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Showing posts from May, 2017

Hearthstone Chinese Meta Analysis

Hearthhead, a site that focuses on all aspects of the online TCG Hearthstone, has started running a regular Chinese meta game analysis column that takes a close look at how players in China are playing the game.

The site outlines the most popular and successful classes for the major competitive game types (Standard, Wild, and Arena) using the Chinese app Hearthstone Hezi (HS Box) and information from game manager NetEase. They also include some decks from the top players in China like LvGe, OmegaZero, and Icefox, as well as class-by-class match-up breakdowns. Take a look if you're interested in comparing the meta across regions-- US meta analysis is available at Vicious Syndicate.

Content/Censorship Guidelines for Game Developers

Game developers have a lot to keep in mind as they create their new IPs. Character design, maps, names, music, coding, troubleshooting, among countless other duties-- what looks good to us, what will our players like, and most importantly, for Chinese developers, what will the government permit. According to a 2010 PPT (still in use as late as last year) about the online game content review process put out by the Internet Culture Office and the Ministry of Culture, government reviewers will focus on 19 points when deciding if a game may proceed with publishing. In addition to the 19 points, developers must also follow a six-page document titled Interim Measures for the Administration of Online Games, which further details requirements a developer must meet before publication of their game. Below, I've outlined the PPT's details for each of the 19 points, which the Ministry of Culture states is useful for developer self-censorship in order to pass the review process.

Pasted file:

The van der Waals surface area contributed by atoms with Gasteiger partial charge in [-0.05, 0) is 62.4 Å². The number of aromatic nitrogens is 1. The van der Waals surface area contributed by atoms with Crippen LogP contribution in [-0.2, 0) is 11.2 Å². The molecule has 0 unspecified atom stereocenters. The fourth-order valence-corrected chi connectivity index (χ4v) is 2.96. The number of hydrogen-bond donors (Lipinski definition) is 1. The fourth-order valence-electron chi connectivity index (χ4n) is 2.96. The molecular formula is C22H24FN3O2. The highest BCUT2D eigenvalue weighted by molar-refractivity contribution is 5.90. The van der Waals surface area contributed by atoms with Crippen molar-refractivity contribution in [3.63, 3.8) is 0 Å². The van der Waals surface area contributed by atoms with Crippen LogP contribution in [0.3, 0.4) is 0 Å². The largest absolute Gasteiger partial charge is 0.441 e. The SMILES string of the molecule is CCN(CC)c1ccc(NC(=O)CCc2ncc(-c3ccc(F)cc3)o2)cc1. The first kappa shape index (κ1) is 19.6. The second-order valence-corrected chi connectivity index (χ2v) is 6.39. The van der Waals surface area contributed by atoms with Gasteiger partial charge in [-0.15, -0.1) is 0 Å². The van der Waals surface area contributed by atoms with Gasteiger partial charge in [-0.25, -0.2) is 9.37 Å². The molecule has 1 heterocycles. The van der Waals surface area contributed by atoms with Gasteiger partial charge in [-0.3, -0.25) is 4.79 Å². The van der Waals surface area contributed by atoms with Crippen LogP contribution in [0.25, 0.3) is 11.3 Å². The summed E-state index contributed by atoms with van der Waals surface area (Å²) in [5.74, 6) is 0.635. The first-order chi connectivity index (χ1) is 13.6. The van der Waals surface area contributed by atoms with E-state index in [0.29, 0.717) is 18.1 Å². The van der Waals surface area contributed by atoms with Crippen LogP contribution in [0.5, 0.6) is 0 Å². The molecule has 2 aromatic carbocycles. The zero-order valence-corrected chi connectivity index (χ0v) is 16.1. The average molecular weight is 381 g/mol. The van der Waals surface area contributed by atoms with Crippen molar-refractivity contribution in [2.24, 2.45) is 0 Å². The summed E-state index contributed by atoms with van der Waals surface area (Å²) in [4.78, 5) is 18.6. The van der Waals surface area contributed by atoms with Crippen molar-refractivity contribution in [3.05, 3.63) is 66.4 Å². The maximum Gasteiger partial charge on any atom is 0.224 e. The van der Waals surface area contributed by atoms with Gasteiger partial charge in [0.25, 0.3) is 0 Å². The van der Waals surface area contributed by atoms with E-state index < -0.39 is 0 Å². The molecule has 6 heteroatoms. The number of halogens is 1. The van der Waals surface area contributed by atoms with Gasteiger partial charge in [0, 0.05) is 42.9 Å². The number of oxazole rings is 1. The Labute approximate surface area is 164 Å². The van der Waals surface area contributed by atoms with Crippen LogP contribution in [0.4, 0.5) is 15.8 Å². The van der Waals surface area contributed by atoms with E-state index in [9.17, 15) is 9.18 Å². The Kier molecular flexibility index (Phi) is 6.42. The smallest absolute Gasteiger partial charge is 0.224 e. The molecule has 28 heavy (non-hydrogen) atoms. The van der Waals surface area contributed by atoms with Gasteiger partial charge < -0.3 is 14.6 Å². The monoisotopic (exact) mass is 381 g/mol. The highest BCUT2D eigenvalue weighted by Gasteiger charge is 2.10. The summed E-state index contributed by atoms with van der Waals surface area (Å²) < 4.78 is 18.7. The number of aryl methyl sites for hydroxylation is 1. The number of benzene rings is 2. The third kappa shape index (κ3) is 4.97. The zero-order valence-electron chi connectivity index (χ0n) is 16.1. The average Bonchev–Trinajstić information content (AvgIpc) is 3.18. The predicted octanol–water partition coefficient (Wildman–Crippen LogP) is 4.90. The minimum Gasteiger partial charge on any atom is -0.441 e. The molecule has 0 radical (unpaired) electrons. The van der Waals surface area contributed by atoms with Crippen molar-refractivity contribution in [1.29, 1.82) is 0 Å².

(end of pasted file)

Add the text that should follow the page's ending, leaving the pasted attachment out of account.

Game cont…

Laws for Arcades and Net Cafes

Wondering why you can't walk to a net cafe after school to play some games of League or DotA after your middle school classes? Want to go to an arcade tonight but forgot your ID? Frustrated that GTA continues to be banned? China has some strict laws regarding location and operation of "electronic games centers" along with content of games, movies, and TV, outlined in its Law of the People’s Republic of China on Prevention of Juvenile Delinquency. Most pertinent are Articles 26, 32, 33, and 55, which read:


Article 26 Distance from Primary and Middle Schools It is prohibited to set up commercial singing and dancing halls, commercial electronic games centers and other places that are not suitable for juveniles in the neighborhood of middle or primary schools. The kinds of halls, centers and places mentioned above shall be specified by people’s governments of provinces, autonomous regions and municipalities directly under the Central Government.


Article 32 Content of Games, TV, F…